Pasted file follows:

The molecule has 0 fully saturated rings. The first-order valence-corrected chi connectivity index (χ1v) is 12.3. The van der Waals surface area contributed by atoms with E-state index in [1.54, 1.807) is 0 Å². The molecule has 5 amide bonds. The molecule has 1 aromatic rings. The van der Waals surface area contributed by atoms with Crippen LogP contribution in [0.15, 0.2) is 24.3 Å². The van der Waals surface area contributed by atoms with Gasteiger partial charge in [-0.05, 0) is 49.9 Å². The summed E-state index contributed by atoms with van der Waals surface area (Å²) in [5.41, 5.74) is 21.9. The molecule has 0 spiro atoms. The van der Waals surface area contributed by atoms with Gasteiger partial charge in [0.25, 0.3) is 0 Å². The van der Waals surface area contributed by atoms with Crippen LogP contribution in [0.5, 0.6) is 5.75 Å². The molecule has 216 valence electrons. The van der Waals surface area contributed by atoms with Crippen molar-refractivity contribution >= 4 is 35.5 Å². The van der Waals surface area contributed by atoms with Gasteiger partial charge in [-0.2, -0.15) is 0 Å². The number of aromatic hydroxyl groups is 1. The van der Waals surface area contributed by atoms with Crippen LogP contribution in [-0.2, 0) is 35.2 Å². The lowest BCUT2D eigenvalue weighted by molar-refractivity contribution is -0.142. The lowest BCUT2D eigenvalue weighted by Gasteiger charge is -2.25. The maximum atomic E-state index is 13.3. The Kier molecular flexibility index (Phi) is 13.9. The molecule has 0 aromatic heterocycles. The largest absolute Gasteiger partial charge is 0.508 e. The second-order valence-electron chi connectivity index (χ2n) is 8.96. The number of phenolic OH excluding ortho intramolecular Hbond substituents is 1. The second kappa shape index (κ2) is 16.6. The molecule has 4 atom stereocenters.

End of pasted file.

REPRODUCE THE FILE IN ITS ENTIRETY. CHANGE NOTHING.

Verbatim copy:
The molecule has 0 fully saturated rings. The first-order valence-corrected chi connectivity index (χ1v) is 12.3. The van der Waals surface area contributed by atoms with E-state index in [1.54, 1.807) is 0 Å². The molecule has 5 amide bonds. The molecule has 1 aromatic rings. The van der Waals surface area contributed by atoms with Crippen LogP contribution in [0.15, 0.2) is 24.3 Å². The van der Waals surface area contributed by atoms with Gasteiger partial charge in [-0.05, 0) is 49.9 Å². The summed E-state index contributed by atoms with van der Waals surface area (Å²) in [5.41, 5.74) is 21.9. The molecule has 0 spiro atoms. The van der Waals surface area contributed by atoms with Gasteiger partial charge in [0.25, 0.3) is 0 Å². The van der Waals surface area contributed by atoms with Crippen LogP contribution in [0.5, 0.6) is 5.75 Å². The molecule has 216 valence electrons. The van der Waals surface area contributed by atoms with Crippen molar-refractivity contribution >= 4 is 35.5 Å². The van der Waals surface area contributed by atoms with Gasteiger partial charge in [-0.2, -0.15) is 0 Å². The number of aromatic hydroxyl groups is 1. The van der Waals surface area contributed by atoms with Crippen LogP contribution in [-0.2, 0) is 35.2 Å². The lowest BCUT2D eigenvalue weighted by molar-refractivity contribution is -0.142. The lowest BCUT2D eigenvalue weighted by Gasteiger charge is -2.25. The maximum atomic E-state index is 13.3. The Kier molecular flexibility index (Phi) is 13.9. The molecule has 0 aromatic heterocycles. The largest absolute Gasteiger partial charge is 0.508 e. The second-order valence-electron chi connectivity index (χ2n) is 8.96. The number of phenolic OH excluding ortho intramolecular Hbond substituents is 1. The second kappa shape index (κ2) is 16.6. The molecule has 4 atom stereocenters.